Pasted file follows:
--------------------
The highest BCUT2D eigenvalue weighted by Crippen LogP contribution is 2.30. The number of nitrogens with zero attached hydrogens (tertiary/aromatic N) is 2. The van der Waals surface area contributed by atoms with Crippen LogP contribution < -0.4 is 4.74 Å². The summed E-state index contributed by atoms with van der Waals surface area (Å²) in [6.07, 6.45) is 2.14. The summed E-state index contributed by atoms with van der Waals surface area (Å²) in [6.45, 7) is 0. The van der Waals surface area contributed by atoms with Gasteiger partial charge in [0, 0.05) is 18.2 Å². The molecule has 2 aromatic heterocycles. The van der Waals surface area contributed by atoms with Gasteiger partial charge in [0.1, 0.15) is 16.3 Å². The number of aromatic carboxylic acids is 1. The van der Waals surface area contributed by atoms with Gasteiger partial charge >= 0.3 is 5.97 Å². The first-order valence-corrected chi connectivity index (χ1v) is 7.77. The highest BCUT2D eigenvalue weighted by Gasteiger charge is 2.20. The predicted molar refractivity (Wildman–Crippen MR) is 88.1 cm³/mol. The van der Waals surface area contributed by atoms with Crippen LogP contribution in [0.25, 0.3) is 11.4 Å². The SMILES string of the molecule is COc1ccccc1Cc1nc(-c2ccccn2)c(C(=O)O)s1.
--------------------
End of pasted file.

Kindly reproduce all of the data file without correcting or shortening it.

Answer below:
The highest BCUT2D eigenvalue weighted by Crippen LogP contribution is 2.30. The number of nitrogens with zero attached hydrogens (tertiary/aromatic N) is 2. The van der Waals surface area contributed by atoms with Crippen LogP contribution < -0.4 is 4.74 Å². The summed E-state index contributed by atoms with van der Waals surface area (Å²) in [6.07, 6.45) is 2.14. The summed E-state index contributed by atoms with van der Waals surface area (Å²) in [6.45, 7) is 0. The van der Waals surface area contributed by atoms with Gasteiger partial charge in [0, 0.05) is 18.2 Å². The molecule has 2 aromatic heterocycles. The van der Waals surface area contributed by atoms with Gasteiger partial charge in [0.1, 0.15) is 16.3 Å². The number of aromatic carboxylic acids is 1. The van der Waals surface area contributed by atoms with Gasteiger partial charge >= 0.3 is 5.97 Å². The first-order valence-corrected chi connectivity index (χ1v) is 7.77. The highest BCUT2D eigenvalue weighted by Gasteiger charge is 2.20. The predicted molar refractivity (Wildman–Crippen MR) is 88.1 cm³/mol. The van der Waals surface area contributed by atoms with Crippen LogP contribution in [0.25, 0.3) is 11.4 Å². The SMILES string of the molecule is COc1ccccc1Cc1nc(-c2ccccn2)c(C(=O)O)s1.